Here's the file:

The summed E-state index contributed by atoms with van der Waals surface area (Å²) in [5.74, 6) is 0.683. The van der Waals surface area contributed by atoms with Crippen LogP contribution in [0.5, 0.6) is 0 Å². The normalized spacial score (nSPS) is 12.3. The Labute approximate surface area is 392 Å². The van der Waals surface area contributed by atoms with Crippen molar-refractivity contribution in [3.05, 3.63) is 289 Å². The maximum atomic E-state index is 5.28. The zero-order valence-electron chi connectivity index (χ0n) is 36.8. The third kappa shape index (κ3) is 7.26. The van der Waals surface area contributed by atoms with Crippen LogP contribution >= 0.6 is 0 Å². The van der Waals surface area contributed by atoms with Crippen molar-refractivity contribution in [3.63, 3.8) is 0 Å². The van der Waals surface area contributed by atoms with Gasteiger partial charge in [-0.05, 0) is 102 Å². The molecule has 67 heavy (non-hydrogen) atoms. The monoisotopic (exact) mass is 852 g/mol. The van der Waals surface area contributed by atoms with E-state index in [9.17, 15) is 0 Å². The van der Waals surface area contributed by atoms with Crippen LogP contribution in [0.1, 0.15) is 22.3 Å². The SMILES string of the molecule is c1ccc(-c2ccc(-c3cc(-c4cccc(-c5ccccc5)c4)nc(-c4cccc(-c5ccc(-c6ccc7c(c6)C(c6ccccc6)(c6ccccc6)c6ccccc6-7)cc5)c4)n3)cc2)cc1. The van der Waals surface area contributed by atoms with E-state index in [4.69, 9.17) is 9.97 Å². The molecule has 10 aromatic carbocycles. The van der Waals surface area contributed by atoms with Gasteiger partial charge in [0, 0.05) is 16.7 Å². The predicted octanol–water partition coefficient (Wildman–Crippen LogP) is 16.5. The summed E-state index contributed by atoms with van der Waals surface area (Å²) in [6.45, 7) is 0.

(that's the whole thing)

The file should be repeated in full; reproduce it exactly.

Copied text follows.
The summed E-state index contributed by atoms with van der Waals surface area (Å²) in [5.74, 6) is 0.683. The van der Waals surface area contributed by atoms with Crippen LogP contribution in [0.5, 0.6) is 0 Å². The normalized spacial score (nSPS) is 12.3. The Labute approximate surface area is 392 Å². The van der Waals surface area contributed by atoms with Crippen molar-refractivity contribution in [3.05, 3.63) is 289 Å². The maximum atomic E-state index is 5.28. The zero-order valence-electron chi connectivity index (χ0n) is 36.8. The third kappa shape index (κ3) is 7.26. The van der Waals surface area contributed by atoms with Crippen LogP contribution >= 0.6 is 0 Å². The van der Waals surface area contributed by atoms with Crippen molar-refractivity contribution in [3.63, 3.8) is 0 Å². The van der Waals surface area contributed by atoms with Gasteiger partial charge in [-0.05, 0) is 102 Å². The molecule has 67 heavy (non-hydrogen) atoms. The monoisotopic (exact) mass is 852 g/mol. The van der Waals surface area contributed by atoms with E-state index in [9.17, 15) is 0 Å². The van der Waals surface area contributed by atoms with Crippen LogP contribution in [0.1, 0.15) is 22.3 Å². The SMILES string of the molecule is c1ccc(-c2ccc(-c3cc(-c4cccc(-c5ccccc5)c4)nc(-c4cccc(-c5ccc(-c6ccc7c(c6)C(c6ccccc6)(c6ccccc6)c6ccccc6-7)cc5)c4)n3)cc2)cc1. The van der Waals surface area contributed by atoms with E-state index in [4.69, 9.17) is 9.97 Å². The molecule has 10 aromatic carbocycles. The van der Waals surface area contributed by atoms with Gasteiger partial charge in [0, 0.05) is 16.7 Å². The predicted octanol–water partition coefficient (Wildman–Crippen LogP) is 16.5. The summed E-state index contributed by atoms with van der Waals surface area (Å²) in [6.45, 7) is 0.